November 25, 2021
Berlin (Reuters)-Germany’s household spending was the only driver of a weaker-than-expected third-quarter expansion, more than offsetting lower corporate investment and state spending over the summer months. Detailed data was shown on Thursday.
According to the Federal Bureau of Statistics, gross domestic product in Europe’s largest economy increased 1.7% quarter-on-quarter under adjusted conditions. This did not reach the momentary estimate of 1.8% released last month.
The data show that Germany’s growth slowed from the upwardly revised 2% expansion from April to June. The economy shrank 1.9% in the first three months of the year.
Overall growth in the third quarter increased by 3 points, with consumer spending in July-September up 6.2% from the last three months.
“This is due to the catch-up effect of the services sector, especially the restaurant, bar and hotel industries,” said Thomas Gitzel, vice president of the Banking Group.
However, Gitzel added that sustainable supply bottlenecks in manufacturing are holding back overall growth. This is seen in the weakness of corporate investment in machinery and buildings in the third quarter.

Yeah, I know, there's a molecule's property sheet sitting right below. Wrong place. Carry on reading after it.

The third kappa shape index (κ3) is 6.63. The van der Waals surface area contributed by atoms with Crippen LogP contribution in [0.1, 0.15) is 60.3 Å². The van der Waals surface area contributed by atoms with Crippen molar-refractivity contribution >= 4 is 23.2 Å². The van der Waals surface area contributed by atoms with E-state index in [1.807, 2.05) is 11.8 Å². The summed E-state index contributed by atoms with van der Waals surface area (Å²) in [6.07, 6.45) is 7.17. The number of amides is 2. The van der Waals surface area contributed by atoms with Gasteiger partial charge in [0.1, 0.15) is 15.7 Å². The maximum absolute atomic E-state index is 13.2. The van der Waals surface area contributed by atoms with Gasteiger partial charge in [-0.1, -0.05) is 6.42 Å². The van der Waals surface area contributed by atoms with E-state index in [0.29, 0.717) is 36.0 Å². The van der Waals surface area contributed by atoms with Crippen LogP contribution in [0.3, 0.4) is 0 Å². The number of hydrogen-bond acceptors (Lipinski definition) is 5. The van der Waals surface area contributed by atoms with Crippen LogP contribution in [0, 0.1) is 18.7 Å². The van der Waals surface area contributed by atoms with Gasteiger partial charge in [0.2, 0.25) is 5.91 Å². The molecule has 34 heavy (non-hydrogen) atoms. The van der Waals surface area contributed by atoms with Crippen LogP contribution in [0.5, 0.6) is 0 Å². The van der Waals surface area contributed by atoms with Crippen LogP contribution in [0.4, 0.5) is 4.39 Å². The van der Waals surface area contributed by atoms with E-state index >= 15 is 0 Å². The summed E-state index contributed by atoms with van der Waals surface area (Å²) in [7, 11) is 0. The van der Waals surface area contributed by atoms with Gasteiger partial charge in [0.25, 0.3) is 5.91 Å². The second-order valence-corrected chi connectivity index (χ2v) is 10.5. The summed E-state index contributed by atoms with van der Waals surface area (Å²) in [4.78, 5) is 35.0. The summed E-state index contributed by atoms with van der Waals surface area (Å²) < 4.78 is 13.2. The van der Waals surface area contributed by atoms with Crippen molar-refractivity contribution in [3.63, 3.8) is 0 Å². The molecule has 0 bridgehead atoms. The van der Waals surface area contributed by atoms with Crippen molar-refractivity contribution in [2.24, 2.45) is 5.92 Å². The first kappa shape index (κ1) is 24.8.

State spending also fell in the quarter, pushing the GDP headline numbers even further.
The surge in new coronavirus infections over the past few weeks could kick off the last remaining pillar of growth in Germany in the final quarter.
“The pandemic results are causing a sort of stop-and-go growth,” Gitzel said.
Separately, a GfK Institute study found that a surge in coronavirus infections and unusually high inflation are squeezing German consumer morale, weakening the business outlook for the upcoming Christmas shopping season.
(Report by Michael Nienaber, edited by Maria Sheahan and Catherine Evans)
Germany’s household spending drives weaker than expected third-quarter growth
Source link Germany’s household spending drives weaker than expected third-quarter growth